Not many biotech startups are able to scrape together a $30 million venture round right out of the gate. But it’s happening today to a little company in Watertown, MA, with some edgy science from researchers at the Whitehead Institute and Dana-Farber Cancer Institute.
The startup, Syros Pharmaceuticals, is announcing today it has raised that large sum of $30 million in a Series A financing led by Arch Venture Partners and Flagship Ventures, and which included WuXi PharmaTech Corporate Venture Fund and undisclosed private investors.
This nine-employee company, which started operating in December, is emerging from stealth mode with a bang. It has not just big-name investors, but some big-name founders and executives, and a couple of publications describing its work in the journal Cell. The company is based on research by co-founders Richard Young of the Whitehead Institute and MIT; James “Jay” Bradner of Harvard Medical School, the Dana Farber Cancer Institute, and the Broad Institute; and Nathanael Gray of Harvard Medical School and the Dana Farber Cancer Institute. Nancy Simonian, the well-known former chief medical officer of Cambridge, MA-based Millennium Pharmaceuticals, has signed on as CEO, and Nobel laureate Phil Sharp of MIT has agreed to join the founders and investors on the Syros board.
The big idea here is that Syros believes it has found a novel way to attack disease by building on new insights into proteins that regulate how genes are expressed in the body. The researchers have identified what they call “super enhancers” —mainly transcription factors, kinases, and other enzymes—which are responsible for determining how an embryonic stem cell controls the genetic regions that tell it to become a skin cell, a muscle cell, a tumor cell, or something else. While many scientists use next-generation sequencing tools to look broadly at gene expression patterns or for variations like mutations that lead to disease, Syros believes it could have an unorthodox approach to drug development by focusing on these largely overlooked “super-enhancers” as drug targets.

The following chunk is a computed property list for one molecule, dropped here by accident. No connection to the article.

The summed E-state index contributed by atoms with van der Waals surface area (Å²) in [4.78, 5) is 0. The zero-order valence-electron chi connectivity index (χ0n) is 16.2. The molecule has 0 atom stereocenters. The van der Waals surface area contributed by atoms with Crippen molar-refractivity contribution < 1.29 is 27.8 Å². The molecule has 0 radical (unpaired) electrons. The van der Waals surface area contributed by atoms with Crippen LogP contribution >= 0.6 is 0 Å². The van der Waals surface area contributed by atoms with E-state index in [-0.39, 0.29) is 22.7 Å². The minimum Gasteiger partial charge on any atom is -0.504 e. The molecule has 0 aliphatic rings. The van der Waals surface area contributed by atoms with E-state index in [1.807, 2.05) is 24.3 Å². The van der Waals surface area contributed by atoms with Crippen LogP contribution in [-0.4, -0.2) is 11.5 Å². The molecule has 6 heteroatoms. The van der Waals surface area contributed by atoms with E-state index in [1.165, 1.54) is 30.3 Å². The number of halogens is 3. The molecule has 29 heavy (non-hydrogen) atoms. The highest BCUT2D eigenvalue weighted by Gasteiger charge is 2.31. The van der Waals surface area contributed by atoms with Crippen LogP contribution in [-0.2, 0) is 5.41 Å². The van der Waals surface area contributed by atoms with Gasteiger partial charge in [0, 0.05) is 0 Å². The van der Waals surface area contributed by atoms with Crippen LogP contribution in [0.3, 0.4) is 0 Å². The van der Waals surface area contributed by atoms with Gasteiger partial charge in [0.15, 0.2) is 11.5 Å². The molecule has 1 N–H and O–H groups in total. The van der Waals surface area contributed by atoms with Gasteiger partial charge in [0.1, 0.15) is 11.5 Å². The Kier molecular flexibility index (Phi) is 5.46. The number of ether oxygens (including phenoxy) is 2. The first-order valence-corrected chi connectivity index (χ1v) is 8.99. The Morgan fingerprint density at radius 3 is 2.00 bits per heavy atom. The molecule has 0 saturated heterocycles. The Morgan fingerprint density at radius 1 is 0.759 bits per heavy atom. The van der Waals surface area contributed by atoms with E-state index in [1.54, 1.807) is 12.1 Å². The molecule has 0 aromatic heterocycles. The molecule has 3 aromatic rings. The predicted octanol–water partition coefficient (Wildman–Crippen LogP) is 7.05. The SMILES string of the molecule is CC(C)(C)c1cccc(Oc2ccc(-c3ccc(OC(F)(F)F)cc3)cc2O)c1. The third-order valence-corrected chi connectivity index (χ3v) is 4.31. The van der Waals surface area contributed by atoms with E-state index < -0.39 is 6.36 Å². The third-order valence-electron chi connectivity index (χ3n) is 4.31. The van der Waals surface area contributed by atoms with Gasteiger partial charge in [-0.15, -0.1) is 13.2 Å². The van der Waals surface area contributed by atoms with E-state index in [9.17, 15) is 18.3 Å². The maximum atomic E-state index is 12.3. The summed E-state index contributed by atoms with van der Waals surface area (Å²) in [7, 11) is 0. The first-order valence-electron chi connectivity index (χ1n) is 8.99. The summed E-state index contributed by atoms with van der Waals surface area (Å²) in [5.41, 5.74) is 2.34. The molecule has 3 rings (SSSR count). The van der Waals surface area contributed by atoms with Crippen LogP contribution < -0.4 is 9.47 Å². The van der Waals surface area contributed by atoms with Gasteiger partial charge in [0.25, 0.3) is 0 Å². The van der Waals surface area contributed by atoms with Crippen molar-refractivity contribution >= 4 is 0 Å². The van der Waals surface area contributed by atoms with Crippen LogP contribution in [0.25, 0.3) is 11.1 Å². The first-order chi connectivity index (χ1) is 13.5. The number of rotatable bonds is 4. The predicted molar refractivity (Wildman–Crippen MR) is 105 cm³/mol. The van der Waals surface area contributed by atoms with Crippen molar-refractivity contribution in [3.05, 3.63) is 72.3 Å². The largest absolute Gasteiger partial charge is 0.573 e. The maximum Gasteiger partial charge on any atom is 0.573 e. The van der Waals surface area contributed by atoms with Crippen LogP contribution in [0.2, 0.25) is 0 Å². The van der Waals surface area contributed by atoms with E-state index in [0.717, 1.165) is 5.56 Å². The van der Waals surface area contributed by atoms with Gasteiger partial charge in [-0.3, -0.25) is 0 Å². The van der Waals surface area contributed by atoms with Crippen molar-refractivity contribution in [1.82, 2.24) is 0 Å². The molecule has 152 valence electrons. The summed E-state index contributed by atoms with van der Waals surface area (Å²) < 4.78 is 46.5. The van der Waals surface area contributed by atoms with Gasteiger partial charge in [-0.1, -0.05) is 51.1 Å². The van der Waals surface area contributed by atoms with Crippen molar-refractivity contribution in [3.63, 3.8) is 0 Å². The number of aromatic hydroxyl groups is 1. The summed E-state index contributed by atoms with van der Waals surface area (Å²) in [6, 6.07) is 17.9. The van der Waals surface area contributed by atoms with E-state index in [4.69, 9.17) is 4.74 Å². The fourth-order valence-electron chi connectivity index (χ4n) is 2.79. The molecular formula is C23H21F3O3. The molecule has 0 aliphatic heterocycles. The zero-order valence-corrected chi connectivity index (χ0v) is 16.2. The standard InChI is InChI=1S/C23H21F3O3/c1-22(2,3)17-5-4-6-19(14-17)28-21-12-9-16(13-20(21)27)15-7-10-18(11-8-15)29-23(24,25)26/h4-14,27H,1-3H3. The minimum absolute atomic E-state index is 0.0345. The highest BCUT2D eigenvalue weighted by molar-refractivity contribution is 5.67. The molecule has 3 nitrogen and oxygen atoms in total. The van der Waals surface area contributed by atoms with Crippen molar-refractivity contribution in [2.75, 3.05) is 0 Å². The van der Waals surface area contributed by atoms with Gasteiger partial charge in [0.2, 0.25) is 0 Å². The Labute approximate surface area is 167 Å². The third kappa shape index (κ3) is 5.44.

There has been a push in biology for several years to look not just at genes, but at how genes are regulated, especially since the landmark publication of the public ENCODE consortium, which is redefining the way scientists think about regulation of gene expression. Syros believes it can go a step beyond those basic research findings, and that it has identified areas that are amenable to drug discovery, Simonian says. Syros’s “super enhancer” are few in number (only a couple hundred), they are different in that they are larger than other gene “enhancers,” and they (or their components) can be altered by conventional small-molecule drugs.
Some of these “super enhancers” are associated with genes that have been previously shown to drive disease, but some appear to be linked to many different downstream diseases, like forms of cancer, and they could end up being entirely new molecular targets that no one has gone after in the pharmaceutical industry, Simonian says. The company will focus on how these “super enhancers” give rise to disease states, she says, seeking to understand which ones the tumor cell depends on most to survive.